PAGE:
The closed end of tube is not as precisely determined as is the fixed point at one end of a vibrating string. This is because the resistance to particle movement increases due to increasing viscosity as a wave approaches the end of the tube. For this reason the probability of wave reflection increases as the wave approaches the closed end of the tube (“Tc”). Reflection is most likely to occur precisely at the closed end of the tube but reflection can also occur, with rapidly decreasing probability, at very small distances from the end of the tube.

This probabilistic behaviour is even greater at the open end of the tube with maximum reflection occurring (for the vocal tract) at a point a little outside the lips (“Tl”) and with a rapidly decreasing probability of reflection and therefore of anti-node creation for short distances on either side of this point.

As only waves with an anti-node at the open end and a node at the closed end can create standing waves, resonance frequencies are dependent upon the length of the tube. However, because the points of refection are not precise, but vary a bit at either end there is a range of apparent lengths that can result in resonances. The strongest resonances are those defined by the distance between the points Tc and Tl and these define the strongest standing waves. However, because of the uncertainty in the precise points of reflection, weaker standing waves can occur with frequencies either side of the main resonances. This results in broader resonance peaks (ie. greater bandwidth) than those which occur in vibrating strings.

Damping of Resonances

Weakly damped waveforms persist for a long time and their spectral resonance peaks are very narrow. The resonance peak of a tuning fork is very narrow and the waveform dies out very slowly. The same is true, but to a lesser extent, for vibrating strings on a guitar or piano.

The resonance peaks for a neutral vowel (produced with a uniform vocal tract) are quite broad. The broad bandwidth of the resonance peak, which results from factors discussed in the previous section, is directly related to the degree of damping. The broader the bandwidth, the greater is the degree of damping and so the resonance pattern generated by a single glottal pulse dies out very rapidly (say in about 10-20 ms).

Unlike the guitar string, phonation produces additional pulses of sound periodically. For the speaker in figure 11, with an F0 of about 110 Hz (9 harmonics between 0 and 1000 Hz), a new glottal pulse is being generated approximately every 9 ms. This speaker has a vocal tract with a length of about 17 cm. In 9 ms a wavefront traveling at 330 m/s (the speed of sound in air) can travel about 3 m. That is about 18 times the length of this speaker’s vocal tract. In about the time it takes a single glottal pulse to be replaced by the next glottal pulse the wave can be reflected back and forth about 18 times to produce a strong standing wave pattern even though the resonances are much more strongly damped than are the resonances of a guitar string.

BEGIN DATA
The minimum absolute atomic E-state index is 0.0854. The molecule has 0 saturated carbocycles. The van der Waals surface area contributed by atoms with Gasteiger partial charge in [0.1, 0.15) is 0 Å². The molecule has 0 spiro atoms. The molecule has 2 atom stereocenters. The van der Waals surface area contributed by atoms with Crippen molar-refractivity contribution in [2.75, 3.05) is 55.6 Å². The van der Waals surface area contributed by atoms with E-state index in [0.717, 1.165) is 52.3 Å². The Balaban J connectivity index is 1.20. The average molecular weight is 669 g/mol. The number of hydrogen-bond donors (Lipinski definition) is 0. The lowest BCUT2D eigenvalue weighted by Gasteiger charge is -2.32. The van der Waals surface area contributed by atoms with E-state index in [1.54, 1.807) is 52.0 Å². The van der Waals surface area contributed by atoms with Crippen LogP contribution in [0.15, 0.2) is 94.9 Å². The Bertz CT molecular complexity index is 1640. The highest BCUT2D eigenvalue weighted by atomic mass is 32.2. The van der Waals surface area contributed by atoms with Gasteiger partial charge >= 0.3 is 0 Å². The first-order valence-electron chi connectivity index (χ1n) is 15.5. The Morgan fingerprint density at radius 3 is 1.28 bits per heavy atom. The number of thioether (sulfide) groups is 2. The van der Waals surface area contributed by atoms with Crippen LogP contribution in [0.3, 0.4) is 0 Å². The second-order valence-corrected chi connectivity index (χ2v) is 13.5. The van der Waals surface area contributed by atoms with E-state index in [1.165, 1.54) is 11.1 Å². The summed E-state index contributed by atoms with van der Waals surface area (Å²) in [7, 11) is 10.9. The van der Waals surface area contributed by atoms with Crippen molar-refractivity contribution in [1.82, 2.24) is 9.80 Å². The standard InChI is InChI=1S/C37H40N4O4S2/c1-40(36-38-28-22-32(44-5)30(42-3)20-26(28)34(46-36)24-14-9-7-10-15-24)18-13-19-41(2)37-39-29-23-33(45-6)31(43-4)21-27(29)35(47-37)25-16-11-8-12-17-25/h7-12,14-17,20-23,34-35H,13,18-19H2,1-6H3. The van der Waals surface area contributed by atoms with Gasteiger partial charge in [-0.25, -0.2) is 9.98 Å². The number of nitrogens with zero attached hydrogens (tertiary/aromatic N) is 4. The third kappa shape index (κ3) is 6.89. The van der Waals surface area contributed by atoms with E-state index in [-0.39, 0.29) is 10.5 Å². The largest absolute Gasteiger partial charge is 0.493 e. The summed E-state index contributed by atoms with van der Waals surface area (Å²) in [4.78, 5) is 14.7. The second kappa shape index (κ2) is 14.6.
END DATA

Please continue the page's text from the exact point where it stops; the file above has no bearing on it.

Calculating Resonance Wavelengths and Frequencies

If we examine the standing wave patterns in figure 10, we can see that the first four standing waves represent waves with 1/4, 3/4, 5/4, and 7/4 cycles within the length of the tube. For a tube of length L this means that the first four resonance wavelengths are 4L/1, 4L/3, 4L/5, and 4L/7. If we know the speed of sound, we can calculate the frequencies of the first four resonances using the formula:-

from which we can derive this formula:-

Or, more easily, we can determine the first resonance using:-

and then determine each odd multiple for subsequent resonances. So, if the first resonance is 500 Hz then the next three resonances are, 1500, 2500 and 3500 Hz.

Click here for another explanation of the calculation of tube resonances.

Resonances and Formants

Resonances are vibratory characteristics of a resonating body. In the case of an air filled tube the resonance characteristics exist even when there is no sound being produced. When we produce vowel sounds the resonances of the vocal tract selectively enhance sound vibrations close to the resonance frequencies and selectively attenuate sound vibrations remote from the resonance frequencies. This results in peaks in the acoustic spectrum of the resulting speech sound. These acoustic spectral peaks are called formants, particularly when they occur in vowels and vowel-like consonants.

REFERENCES

  • Clark and Yallop, section 7.13, pp243-245
  • Harrington and Cassidy, section 3.3

[Source: http://clas.mq.edu.au/speech/acoustics/frequency/resonance.html – For Educational purposes only]